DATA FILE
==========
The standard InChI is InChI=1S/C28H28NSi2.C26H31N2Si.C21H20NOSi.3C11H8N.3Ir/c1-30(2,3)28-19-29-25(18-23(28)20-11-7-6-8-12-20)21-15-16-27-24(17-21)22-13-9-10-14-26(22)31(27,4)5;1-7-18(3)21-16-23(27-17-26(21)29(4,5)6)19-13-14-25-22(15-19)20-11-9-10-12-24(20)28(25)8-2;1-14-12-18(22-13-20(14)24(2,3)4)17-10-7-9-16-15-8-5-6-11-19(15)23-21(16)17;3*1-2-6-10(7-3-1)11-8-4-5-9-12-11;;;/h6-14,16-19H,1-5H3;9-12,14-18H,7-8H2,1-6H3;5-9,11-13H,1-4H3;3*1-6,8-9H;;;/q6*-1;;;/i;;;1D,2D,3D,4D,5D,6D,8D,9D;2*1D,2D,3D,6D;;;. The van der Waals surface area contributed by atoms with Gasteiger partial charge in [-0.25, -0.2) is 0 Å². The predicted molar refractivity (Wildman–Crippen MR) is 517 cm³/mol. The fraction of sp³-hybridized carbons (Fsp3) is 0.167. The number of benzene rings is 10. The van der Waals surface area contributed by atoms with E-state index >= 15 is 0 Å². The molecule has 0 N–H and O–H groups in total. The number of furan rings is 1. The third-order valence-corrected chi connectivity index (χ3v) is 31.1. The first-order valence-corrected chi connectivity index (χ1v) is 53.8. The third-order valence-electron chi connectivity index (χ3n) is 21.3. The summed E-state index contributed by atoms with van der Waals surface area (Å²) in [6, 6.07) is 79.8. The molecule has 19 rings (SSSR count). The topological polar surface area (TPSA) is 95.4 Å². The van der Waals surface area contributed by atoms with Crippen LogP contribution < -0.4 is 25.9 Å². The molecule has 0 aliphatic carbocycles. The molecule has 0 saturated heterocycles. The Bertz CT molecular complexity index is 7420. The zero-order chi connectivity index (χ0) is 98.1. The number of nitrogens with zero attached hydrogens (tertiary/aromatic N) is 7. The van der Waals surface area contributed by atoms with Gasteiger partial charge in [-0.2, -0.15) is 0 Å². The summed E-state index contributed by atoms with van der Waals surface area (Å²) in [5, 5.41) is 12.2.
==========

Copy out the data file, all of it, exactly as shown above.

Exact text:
The standard InChI is InChI=1S/C28H28NSi2.C26H31N2Si.C21H20NOSi.3C11H8N.3Ir/c1-30(2,3)28-19-29-25(18-23(28)20-11-7-6-8-12-20)21-15-16-27-24(17-21)22-13-9-10-14-26(22)31(27,4)5;1-7-18(3)21-16-23(27-17-26(21)29(4,5)6)19-13-14-25-22(15-19)20-11-9-10-12-24(20)28(25)8-2;1-14-12-18(22-13-20(14)24(2,3)4)17-10-7-9-16-15-8-5-6-11-19(15)23-21(16)17;3*1-2-6-10(7-3-1)11-8-4-5-9-12-11;;;/h6-14,16-19H,1-5H3;9-12,14-18H,7-8H2,1-6H3;5-9,11-13H,1-4H3;3*1-6,8-9H;;;/q6*-1;;;/i;;;1D,2D,3D,4D,5D,6D,8D,9D;2*1D,2D,3D,6D;;;. The van der Waals surface area contributed by atoms with Gasteiger partial charge in [-0.25, -0.2) is 0 Å². The predicted molar refractivity (Wildman–Crippen MR) is 517 cm³/mol. The fraction of sp³-hybridized carbons (Fsp3) is 0.167. The number of benzene rings is 10. The van der Waals surface area contributed by atoms with E-state index >= 15 is 0 Å². The molecule has 0 N–H and O–H groups in total. The number of furan rings is 1. The third-order valence-corrected chi connectivity index (χ3v) is 31.1. The first-order valence-corrected chi connectivity index (χ1v) is 53.8. The third-order valence-electron chi connectivity index (χ3n) is 21.3. The summed E-state index contributed by atoms with van der Waals surface area (Å²) in [6, 6.07) is 79.8. The molecule has 19 rings (SSSR count). The topological polar surface area (TPSA) is 95.4 Å². The van der Waals surface area contributed by atoms with Crippen LogP contribution < -0.4 is 25.9 Å². The molecule has 0 aliphatic carbocycles. The molecule has 0 saturated heterocycles. The Bertz CT molecular complexity index is 7420. The zero-order chi connectivity index (χ0) is 98.1. The number of nitrogens with zero attached hydrogens (tertiary/aromatic N) is 7. The van der Waals surface area contributed by atoms with Gasteiger partial charge in [-0.2, -0.15) is 0 Å². The summed E-state index contributed by atoms with van der Waals surface area (Å²) in [5, 5.41) is 12.2.